17 Halloween Costumes For Bookworms
Tap into frightful creativity inspired by your favorite works of literature this Halloween!
List by Mary Ann O’Farrell
Intro and photos by Rachel Knight ’18
Halloween is for the worms, the bookworms that is.
Imagine a party where everyone comes dressed as striking characters from literary works! We asked associate English professor Mary Ann O’Farrell to imagine such a party. What resulted was a list of 17 literary characters you and your friends might dare to dress as this Halloween.
We invite you to join us at this fantastical party full of familiar faces dressed like Dracula, Sherlock Holmes, Lady Macbeth, and Snape by using some of O’Farrell’s costume ideas. Happy Halloween!
- Hamlet: try to look poetic and melancholy while holding a skull.
- Dracula: swirl your cape, but don’t forget your checkbook (the surprise of Bram Stoker’s vampire is how nearly-modern he seems).
- Hester Prynne: scandalize your friends by wearing a scarlet letter.
- The Queen of Hearts from Alice in Wonderland: blue eye shadow and a red wig, if you’re going for the Helena Bonham Carter manifestation of the queen.
- Sherlock Holmes: a Meerschaum pipe and a deerstalker hat are required. A modern Holmes will spend the night disavowing the hat.
- A triffid: one of the aggressive plants on the move in John Wyndham’s science fiction novel, The Day of the Triffids. Don’t forget that you’re carnivorous.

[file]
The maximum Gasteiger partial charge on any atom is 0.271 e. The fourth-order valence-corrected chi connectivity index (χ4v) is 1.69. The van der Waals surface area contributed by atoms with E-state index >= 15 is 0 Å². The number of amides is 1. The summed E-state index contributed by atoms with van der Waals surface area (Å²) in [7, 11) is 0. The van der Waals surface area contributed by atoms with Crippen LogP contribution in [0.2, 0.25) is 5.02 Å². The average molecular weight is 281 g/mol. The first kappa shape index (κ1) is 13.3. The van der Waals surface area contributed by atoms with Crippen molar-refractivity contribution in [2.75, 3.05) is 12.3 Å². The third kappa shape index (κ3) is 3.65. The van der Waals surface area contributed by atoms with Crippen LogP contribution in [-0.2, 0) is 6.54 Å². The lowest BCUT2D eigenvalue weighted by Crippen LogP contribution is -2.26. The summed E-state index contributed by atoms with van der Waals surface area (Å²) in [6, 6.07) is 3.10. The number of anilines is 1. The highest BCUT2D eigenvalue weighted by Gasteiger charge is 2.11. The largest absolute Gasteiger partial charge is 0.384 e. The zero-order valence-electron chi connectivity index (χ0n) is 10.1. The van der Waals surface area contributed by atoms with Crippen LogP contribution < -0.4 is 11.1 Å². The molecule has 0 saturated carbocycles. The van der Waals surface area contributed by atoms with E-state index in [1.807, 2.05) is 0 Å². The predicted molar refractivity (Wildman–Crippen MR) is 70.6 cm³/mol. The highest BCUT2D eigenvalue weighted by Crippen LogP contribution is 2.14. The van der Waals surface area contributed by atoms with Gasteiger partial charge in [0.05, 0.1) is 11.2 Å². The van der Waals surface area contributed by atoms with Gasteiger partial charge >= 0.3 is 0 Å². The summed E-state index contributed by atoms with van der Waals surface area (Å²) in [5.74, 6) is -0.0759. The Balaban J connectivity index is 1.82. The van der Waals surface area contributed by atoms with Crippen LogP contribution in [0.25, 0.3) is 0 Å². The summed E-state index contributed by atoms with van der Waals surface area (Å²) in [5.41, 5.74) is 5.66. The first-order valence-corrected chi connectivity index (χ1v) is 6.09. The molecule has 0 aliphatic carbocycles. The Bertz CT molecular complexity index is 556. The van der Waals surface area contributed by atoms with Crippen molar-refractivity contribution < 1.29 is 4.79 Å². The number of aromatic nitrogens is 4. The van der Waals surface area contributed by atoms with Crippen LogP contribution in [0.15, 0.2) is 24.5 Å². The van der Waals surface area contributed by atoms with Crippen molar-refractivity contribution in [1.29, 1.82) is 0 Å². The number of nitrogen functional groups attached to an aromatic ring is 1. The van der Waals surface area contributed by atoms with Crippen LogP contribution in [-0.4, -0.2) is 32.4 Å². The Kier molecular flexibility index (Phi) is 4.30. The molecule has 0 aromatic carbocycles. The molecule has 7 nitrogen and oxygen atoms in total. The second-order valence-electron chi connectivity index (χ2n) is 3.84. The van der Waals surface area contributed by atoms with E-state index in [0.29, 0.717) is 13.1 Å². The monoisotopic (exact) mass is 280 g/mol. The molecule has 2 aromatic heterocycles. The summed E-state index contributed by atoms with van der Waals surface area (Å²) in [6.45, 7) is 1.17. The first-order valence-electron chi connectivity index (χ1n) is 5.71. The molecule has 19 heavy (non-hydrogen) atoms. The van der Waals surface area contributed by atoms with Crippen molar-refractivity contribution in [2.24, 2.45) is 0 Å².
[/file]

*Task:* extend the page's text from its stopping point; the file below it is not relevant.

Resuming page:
- Mrs. Jennings or Sir John Middleton from Jane Austen’s Sense and Sensibility: why be Elizabeth or Darcy when you can be chatty and embarrassing?
- Stevens the butler in Kazuo Ishiguro’s The Remains of the Day: if you’re sad that day but don’t quite know it.
- Lila Mae Watson: Colson Whitehead’s The Intuitionist elevator inspector; tie, workshoes, uniform, rethinking verticality.
- Lady Macbeth: lipstick bloodstains on your hands; try washing them off.
- Dorian Gray’s picture from Oscar Wilde’s novel: showing his age (frame required).
- Your favorite Game of Thrones character: that would be Arya, right?
- Not-Frankenstein: if you go for Elphaba-green make-up and rubber neck bolts, you’re the culture’s fantasy of Mary Shelley’s creature, not the scientist who stitches him together in a “workshop of filthy creation.”
- (Come to think of it) Wicked’s Elphaba or her literary ancestor, L. Frank Baum’s Wicked Witch of the West: any excuse to make red shoes into Oz’s ruby slippers.
- The Ghost of Christmas Past: the first of Charles Dickens’s Christmas Carol ghost shines a light from his head, a walking movie.
- The Phantom of the Opera: Gaston Leroux’s character, offering an alternative motivation for a mask.
- Snape: now and forever.
Carving Classic Literary Characters
Take your frightful fun a little further with pumpkin carving stencils inspired by classic literary characters! Download pumpkin stencils of Dracula, Sherlock Holmes, and Hamlet.